Niccolò Tartaglia AKA Niccolò Fontana Tartaglia Born: 1499 Birthplace: Brescia, Italy Died: 13Dec1557 Location of death: Venice, Italy Cause of death: unspecified
Gender: Male Religion: Roman Catholic Race or Ethnicity: White Occupation: Mathematician Nationality: Italy Executive summary: Inaugurated science of Ballistics Italian mathematician, born at Brescia. His childhood was passed in dire poverty. During the sack of Brescia in 1512, he was horribly mutilated by some French soldiers. From these injuries he slowly recovered, but he long continued to stammer in his speech, whence the nickname, adopted by himself, of "Tartaglia." Save for the barest rudiments of reading and writing, he tells us that he had no master; yet we find him at Verona in 1521 an esteemed teacher of mathematics. In 1534 he went to Venice. In 1548 Tartaglia accepted a situation as professor of Euclid at Brescia, but returned to Venice at the end of eighteen months. He died at Venice in 1557.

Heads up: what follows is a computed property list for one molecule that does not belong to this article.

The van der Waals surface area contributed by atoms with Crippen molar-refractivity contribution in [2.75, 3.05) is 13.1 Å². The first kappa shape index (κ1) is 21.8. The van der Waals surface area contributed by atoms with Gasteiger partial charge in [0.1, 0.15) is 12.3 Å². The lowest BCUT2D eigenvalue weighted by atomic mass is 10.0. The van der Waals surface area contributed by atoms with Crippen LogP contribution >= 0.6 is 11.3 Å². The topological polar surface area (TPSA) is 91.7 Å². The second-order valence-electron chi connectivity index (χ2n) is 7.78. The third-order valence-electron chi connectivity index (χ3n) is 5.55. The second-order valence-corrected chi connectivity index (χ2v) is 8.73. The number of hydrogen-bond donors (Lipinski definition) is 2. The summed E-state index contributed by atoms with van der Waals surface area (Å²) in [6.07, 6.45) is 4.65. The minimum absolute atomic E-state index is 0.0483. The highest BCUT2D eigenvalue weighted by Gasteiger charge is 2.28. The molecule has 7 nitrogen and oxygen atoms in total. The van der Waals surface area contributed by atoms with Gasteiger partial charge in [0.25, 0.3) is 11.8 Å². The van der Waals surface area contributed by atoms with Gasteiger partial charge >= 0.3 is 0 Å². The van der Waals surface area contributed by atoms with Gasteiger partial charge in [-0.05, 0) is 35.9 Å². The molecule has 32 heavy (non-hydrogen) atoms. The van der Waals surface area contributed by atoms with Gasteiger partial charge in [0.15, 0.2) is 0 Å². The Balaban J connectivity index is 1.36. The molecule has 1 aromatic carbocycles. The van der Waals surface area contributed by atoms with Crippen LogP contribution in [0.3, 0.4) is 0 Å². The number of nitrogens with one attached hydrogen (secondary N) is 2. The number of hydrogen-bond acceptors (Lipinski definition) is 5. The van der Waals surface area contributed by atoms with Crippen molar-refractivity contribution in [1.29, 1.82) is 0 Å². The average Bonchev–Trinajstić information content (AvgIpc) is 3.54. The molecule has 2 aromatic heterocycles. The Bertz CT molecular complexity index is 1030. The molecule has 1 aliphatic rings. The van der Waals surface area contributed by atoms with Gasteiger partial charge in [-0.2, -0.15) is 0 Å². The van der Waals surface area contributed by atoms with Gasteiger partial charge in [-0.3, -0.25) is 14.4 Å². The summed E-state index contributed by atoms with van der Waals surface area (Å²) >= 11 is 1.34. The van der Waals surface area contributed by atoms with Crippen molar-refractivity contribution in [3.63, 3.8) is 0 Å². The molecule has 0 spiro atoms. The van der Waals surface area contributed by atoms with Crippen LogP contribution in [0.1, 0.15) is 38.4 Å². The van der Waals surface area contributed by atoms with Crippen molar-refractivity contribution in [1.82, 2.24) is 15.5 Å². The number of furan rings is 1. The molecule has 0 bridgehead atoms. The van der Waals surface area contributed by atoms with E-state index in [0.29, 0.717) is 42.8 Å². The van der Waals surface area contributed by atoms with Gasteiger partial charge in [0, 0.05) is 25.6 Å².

Tartaglia's first printed work, entitled Nuova scienzia (Venice, 1537), dealt with the theory and practice of gunnery. He found the elevation giving the greatest range to be 45°, but failed to demonstrate the correctness of his intuition. Indeed, he never shook off the erroneous ideas of his time regarding the paths of projectiles, further than to see that no part of them could be a straight line. He nevertheless inaugurated the scientific treatment of the subject. His Quesiti et invenzioni diverse, a collection of the author's replies to questions addressed to him by persons of the most varied conditions, was published in 1546, with a dedication to King Henry VIII of England. Problems in artillery occupy two out of nine books; the sixth treats of fortification; the ninth gives several examples of the solution of cubic equations. He published in 1551 Regola generale per sollevire ogni affondata nave, intitolata la Travagliata Invenzione (an allusion to his personal troubles at Brescia), setting forth a method for raising sunken ships, and describing the divingbell, then little known in western Europe. He pursued the subject in Ragionamenti sopra la Travagliata Invenzione (May 1551). His largest work, Trattato generale di numeri e misure, is a comprehensive mathematical treatise, including arithmetic, geometry, mensuration, and algebra as far as quadratic equations (Venice, 1556, 1560). He published the first Italian translation of Euclid (1543), and the earliest version from the Greek of some of the principal works of Archimedes (1543). These included the tract De insidentibus aquae, of which his Latin now holds the place of the lost Greek text. Tartaglia claimed the invention of the gunner's quadrant.
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